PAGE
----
Despite the measures taken to protect them Charlottesville residents dont feel safe

Streets are being blocked off in Charlottesville, Virginia as the local authorities prepare for the weekend. It was just last year when a young woman named Heather Heyer lost her life after a car plowed into a group of counter protesters at the Unite the Right rally that took place in Charlottesville. Today counter protesters who intend to rally against the hatred and bloodshed that fed the streets of Charlottesville last summer are concerned by some of the measures that their local authorities feel are necessary to take. They feel that some of the measures that are being taken by the authorities may be a counterproductive overreaction to the events that are taking place this weekend.

An independent investigation that looked into the violence that occurred at last years rally determined that a large amount of the chaos was due to the passive response that had been taken by law enforcement and poor preparation and coordination between state and local police. A University of Virginia professor, Lisa Woolfork, feel that the local police are trying to compensate for what occurred last year with a huge overwhelming show of force that has made the police presence very well known and felt strongly this year. While speaking to the local media Woolfork said, “last year, I was afraid of the Nazis. This year, I’m afraid of the police. This is not making anyone that I know feel safe.”

She is not alone in feeling this way. There are several others who feel that the militarization of the local police for this weekends events are an overreaction. I personally have to wonder who exactly are the police trying to protect and make feel safe if the members of their own community do not feel safe with having them around in large numbers like they are this weekend. Is it really the people of the community who they are trying to keep safe or are they trying to cover their own a** this year and keep another embarrassing investigation from determining that they are partly responsible for the death of the next Heather Heyer?

An organizer for Showing Up for Racial Justice, Grace Aheron, expressed similar feelings to those of Lisa Woolfork when she said, “I’m not looking forward to what that’s going to look like this weekend.”

Torch carrying white supremacist marched through the University of Virginia’s campus on the evening of last years Unite the Right rally as they shouted racist and anti-Semitic slogans. Saturday while the University of Virginia is hosting a “morning of reflection and renewal”, with poetry readings and musical entertainment students and activists are also planning to hold a “Rally for Justice.” A gathering at a park in Charlottesville has also been planned by activists for Sunday morning.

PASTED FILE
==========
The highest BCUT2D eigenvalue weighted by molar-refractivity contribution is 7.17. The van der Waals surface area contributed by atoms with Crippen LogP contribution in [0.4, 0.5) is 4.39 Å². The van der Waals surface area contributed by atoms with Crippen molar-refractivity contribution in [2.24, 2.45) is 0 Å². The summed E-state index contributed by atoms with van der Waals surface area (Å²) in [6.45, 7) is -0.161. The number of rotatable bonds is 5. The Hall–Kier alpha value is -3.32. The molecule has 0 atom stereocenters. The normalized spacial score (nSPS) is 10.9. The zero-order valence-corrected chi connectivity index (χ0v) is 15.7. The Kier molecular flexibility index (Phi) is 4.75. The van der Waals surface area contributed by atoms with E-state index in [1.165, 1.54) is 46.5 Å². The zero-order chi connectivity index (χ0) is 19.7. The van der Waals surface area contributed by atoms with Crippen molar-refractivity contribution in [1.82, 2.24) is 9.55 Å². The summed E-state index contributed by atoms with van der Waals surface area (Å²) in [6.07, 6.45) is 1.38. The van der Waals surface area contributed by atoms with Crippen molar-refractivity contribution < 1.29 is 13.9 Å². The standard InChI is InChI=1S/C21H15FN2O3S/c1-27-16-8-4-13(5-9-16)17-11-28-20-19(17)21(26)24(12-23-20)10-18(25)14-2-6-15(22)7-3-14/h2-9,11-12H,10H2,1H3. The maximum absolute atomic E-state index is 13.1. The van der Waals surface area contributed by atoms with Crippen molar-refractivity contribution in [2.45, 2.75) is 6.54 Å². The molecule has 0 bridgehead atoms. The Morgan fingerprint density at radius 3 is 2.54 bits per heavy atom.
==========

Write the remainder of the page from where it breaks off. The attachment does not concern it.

There will be tension in the air as emotions run high on Sunday which is the one year anniversary of last years violence that saw Heather Heyer’s life tragically come to a premature end. Hundreds of members of the alt-right had come together in Charlottesville to protest the removal of a statue of confederate general Robert E. Lee from a park that had been named after him. The two opposing crowds that were made up of those who wanted to protect the statue and those who wanted the statue taken down came to blows with one another before 21 year old James Fields Jr. plowed the car he was driving right into the crowd of people killing 32 year old Heather Heyer. Since that time Fields Jr. has found himself charged with murder due to the death of Heather Heyer as well as various hate crimes.

After the city of Charlottesville refused to issue him another permit to hold an event this weekend, last years Unite the Right rally organizer, Jason Kessler, took the city of Charlottesville to court. The lawsuit brought against the city of Charlottesville was dropped last week when Kessler made the decision to continue pushing forward with a “white civil rights” rally that will be held in our nations capital on Sunday.

Earlier this week to prepare for what they are expecting to occur in Charlottesville, Virginia Governor, Ralph Northam and the city both declared a state of emergency. The declaration of a state of emergency that has been made by the state has freed $2 million in state funds to be spent in case of an emergency  and frees up the Virginia National Guard to assist in security efforts.

The thing is that for a city that the state of Virginia and the local police seem to be going through a lot of trouble to secure and protect, the people of Charlottesville don’t feel very secure and protected.

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About the Author

Alex Roberts
Writer for Halsey News My political beliefs go to the right.I voted for Trump in the 2016 election. I will probably do so again in 2020 as long as there are no major changes between what he accomplishes and what he promised.